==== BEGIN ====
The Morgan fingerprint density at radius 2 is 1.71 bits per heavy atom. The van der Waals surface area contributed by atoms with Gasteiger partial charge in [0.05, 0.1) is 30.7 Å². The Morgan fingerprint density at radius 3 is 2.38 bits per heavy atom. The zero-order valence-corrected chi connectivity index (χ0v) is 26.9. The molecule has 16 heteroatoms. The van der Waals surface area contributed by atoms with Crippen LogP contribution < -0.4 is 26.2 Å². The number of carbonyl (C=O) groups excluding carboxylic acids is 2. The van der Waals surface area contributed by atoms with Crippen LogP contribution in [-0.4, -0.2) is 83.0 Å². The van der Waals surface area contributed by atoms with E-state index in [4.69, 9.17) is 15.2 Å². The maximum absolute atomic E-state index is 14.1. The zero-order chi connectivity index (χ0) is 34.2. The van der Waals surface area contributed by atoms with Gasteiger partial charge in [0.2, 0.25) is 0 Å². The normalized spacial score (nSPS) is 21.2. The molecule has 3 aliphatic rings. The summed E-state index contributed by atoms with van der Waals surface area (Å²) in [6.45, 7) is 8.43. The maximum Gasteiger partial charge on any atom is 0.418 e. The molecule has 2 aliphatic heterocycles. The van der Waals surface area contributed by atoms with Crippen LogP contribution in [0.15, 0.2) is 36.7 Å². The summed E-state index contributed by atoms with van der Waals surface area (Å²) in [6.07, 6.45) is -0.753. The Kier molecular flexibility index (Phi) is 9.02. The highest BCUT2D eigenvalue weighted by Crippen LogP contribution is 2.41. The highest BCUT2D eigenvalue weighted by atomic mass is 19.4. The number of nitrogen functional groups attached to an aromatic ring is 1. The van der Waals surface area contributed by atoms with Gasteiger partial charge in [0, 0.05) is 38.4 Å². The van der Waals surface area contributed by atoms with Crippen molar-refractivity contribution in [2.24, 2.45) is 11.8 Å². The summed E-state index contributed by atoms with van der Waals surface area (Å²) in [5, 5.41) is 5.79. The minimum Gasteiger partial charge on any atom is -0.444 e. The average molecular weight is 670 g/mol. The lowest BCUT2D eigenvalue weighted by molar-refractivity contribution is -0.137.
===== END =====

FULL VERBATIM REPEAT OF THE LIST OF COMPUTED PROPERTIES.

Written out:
The Morgan fingerprint density at radius 2 is 1.71 bits per heavy atom. The van der Waals surface area contributed by atoms with Gasteiger partial charge in [0.05, 0.1) is 30.7 Å². The Morgan fingerprint density at radius 3 is 2.38 bits per heavy atom. The zero-order valence-corrected chi connectivity index (χ0v) is 26.9. The molecule has 16 heteroatoms. The van der Waals surface area contributed by atoms with Crippen LogP contribution < -0.4 is 26.2 Å². The number of carbonyl (C=O) groups excluding carboxylic acids is 2. The van der Waals surface area contributed by atoms with Crippen LogP contribution in [-0.4, -0.2) is 83.0 Å². The van der Waals surface area contributed by atoms with E-state index in [4.69, 9.17) is 15.2 Å². The maximum absolute atomic E-state index is 14.1. The zero-order chi connectivity index (χ0) is 34.2. The van der Waals surface area contributed by atoms with Gasteiger partial charge in [0.2, 0.25) is 0 Å². The normalized spacial score (nSPS) is 21.2. The molecule has 3 aliphatic rings. The summed E-state index contributed by atoms with van der Waals surface area (Å²) in [6.45, 7) is 8.43. The maximum Gasteiger partial charge on any atom is 0.418 e. The molecule has 2 aliphatic heterocycles. The van der Waals surface area contributed by atoms with Crippen LogP contribution in [0.15, 0.2) is 36.7 Å². The summed E-state index contributed by atoms with van der Waals surface area (Å²) in [6.07, 6.45) is -0.753. The Kier molecular flexibility index (Phi) is 9.02. The highest BCUT2D eigenvalue weighted by Crippen LogP contribution is 2.41. The highest BCUT2D eigenvalue weighted by atomic mass is 19.4. The number of nitrogen functional groups attached to an aromatic ring is 1. The van der Waals surface area contributed by atoms with Gasteiger partial charge in [0, 0.05) is 38.4 Å². The van der Waals surface area contributed by atoms with Crippen molar-refractivity contribution in [2.24, 2.45) is 11.8 Å². The summed E-state index contributed by atoms with van der Waals surface area (Å²) in [5, 5.41) is 5.79. The minimum Gasteiger partial charge on any atom is -0.444 e. The average molecular weight is 670 g/mol. The lowest BCUT2D eigenvalue weighted by molar-refractivity contribution is -0.137.